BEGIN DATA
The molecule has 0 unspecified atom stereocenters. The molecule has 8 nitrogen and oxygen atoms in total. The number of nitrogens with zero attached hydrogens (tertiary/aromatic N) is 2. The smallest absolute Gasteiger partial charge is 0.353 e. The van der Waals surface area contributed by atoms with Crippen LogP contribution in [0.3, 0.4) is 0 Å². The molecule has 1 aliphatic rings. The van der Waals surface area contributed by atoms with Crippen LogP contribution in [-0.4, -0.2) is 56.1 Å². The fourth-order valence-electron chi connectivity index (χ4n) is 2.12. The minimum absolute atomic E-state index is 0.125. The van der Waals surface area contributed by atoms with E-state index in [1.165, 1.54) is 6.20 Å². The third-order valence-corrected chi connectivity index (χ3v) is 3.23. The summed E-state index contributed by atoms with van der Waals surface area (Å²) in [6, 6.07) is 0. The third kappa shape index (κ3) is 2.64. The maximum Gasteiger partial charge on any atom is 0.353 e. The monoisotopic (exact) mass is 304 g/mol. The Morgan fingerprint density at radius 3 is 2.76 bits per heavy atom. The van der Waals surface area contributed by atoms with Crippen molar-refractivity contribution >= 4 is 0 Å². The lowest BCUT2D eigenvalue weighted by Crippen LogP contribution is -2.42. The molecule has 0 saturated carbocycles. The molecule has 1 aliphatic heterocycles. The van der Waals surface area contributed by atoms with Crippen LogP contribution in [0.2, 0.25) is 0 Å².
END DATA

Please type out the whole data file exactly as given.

The molecule has 0 unspecified atom stereocenters. The molecule has 8 nitrogen and oxygen atoms in total. The number of nitrogens with zero attached hydrogens (tertiary/aromatic N) is 2. The smallest absolute Gasteiger partial charge is 0.353 e. The van der Waals surface area contributed by atoms with Crippen LogP contribution in [0.3, 0.4) is 0 Å². The molecule has 1 aliphatic rings. The van der Waals surface area contributed by atoms with Crippen LogP contribution in [-0.4, -0.2) is 56.1 Å². The fourth-order valence-electron chi connectivity index (χ4n) is 2.12. The minimum absolute atomic E-state index is 0.125. The van der Waals surface area contributed by atoms with E-state index in [1.165, 1.54) is 6.20 Å². The third-order valence-corrected chi connectivity index (χ3v) is 3.23. The summed E-state index contributed by atoms with van der Waals surface area (Å²) in [6, 6.07) is 0. The third kappa shape index (κ3) is 2.64. The maximum Gasteiger partial charge on any atom is 0.353 e. The monoisotopic (exact) mass is 304 g/mol. The Morgan fingerprint density at radius 3 is 2.76 bits per heavy atom. The van der Waals surface area contributed by atoms with Crippen molar-refractivity contribution >= 4 is 0 Å². The lowest BCUT2D eigenvalue weighted by Crippen LogP contribution is -2.42. The molecule has 0 saturated carbocycles. The molecule has 1 aliphatic heterocycles. The van der Waals surface area contributed by atoms with Crippen LogP contribution in [0.2, 0.25) is 0 Å².